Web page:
But know what’s on my bedside table is a book about Bob Hawke, who’s a well known ex Prime Minister of Australia through the 80s. And in massively stark contrast to the painful polarisation of politics at the moment. He was in power for, I think, two, maybe three terms. He was so popular. And it was because of personality in a really positive way. He was he sort of embodied a sort of traditional Ozzie values of mate ship. He wasn’t polished, right? He was he was really, you know, understood the working class. I mean, he was a union guy from the start. But anyway, this book was really powerful. Bob Hawke is now I think, in his 80s, he’s getting old, but he’s still definitely with it. And the author was originally a surf journalist. So I think that’s how as the two things came together, and he got this amazing access to steel, probably Australia’s most popular politician, and he looked he led, I think that the policy changes that he drove are still what is making Australia successful and vibrant, to even today in terms of opening up to Asian markets to a lot of deregulation. And yeah, I think a lot of it more on that social democracy side more left leaning, but at the same time, very pragmatic about the importance of trade and opening up and modernising the economy. Anyway, I won’t go on but US audience probably won’t be as interested as past Australian Prime Minister. But certainly if there is interest, look at Bob Hawke, because yeah, he’s just such a character, a real American, and yet quite staggering that he did. So Well, but yeah, great guy. Good Book.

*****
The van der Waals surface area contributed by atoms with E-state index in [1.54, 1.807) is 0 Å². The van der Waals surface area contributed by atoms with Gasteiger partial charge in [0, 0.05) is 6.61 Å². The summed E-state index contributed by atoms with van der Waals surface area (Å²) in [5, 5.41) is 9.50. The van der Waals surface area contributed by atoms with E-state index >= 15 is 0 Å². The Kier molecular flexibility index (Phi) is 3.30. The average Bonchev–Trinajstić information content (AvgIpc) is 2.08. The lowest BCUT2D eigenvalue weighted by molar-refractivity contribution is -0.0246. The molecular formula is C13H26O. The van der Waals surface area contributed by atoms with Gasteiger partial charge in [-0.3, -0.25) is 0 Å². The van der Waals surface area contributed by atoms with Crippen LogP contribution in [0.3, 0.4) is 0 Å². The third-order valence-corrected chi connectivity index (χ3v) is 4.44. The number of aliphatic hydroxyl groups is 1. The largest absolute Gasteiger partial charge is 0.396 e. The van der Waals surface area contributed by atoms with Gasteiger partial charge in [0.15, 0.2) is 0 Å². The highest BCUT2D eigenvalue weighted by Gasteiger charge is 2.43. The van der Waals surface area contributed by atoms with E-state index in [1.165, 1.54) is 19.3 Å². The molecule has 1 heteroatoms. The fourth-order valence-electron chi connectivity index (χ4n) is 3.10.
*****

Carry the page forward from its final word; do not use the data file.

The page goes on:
Cory Ames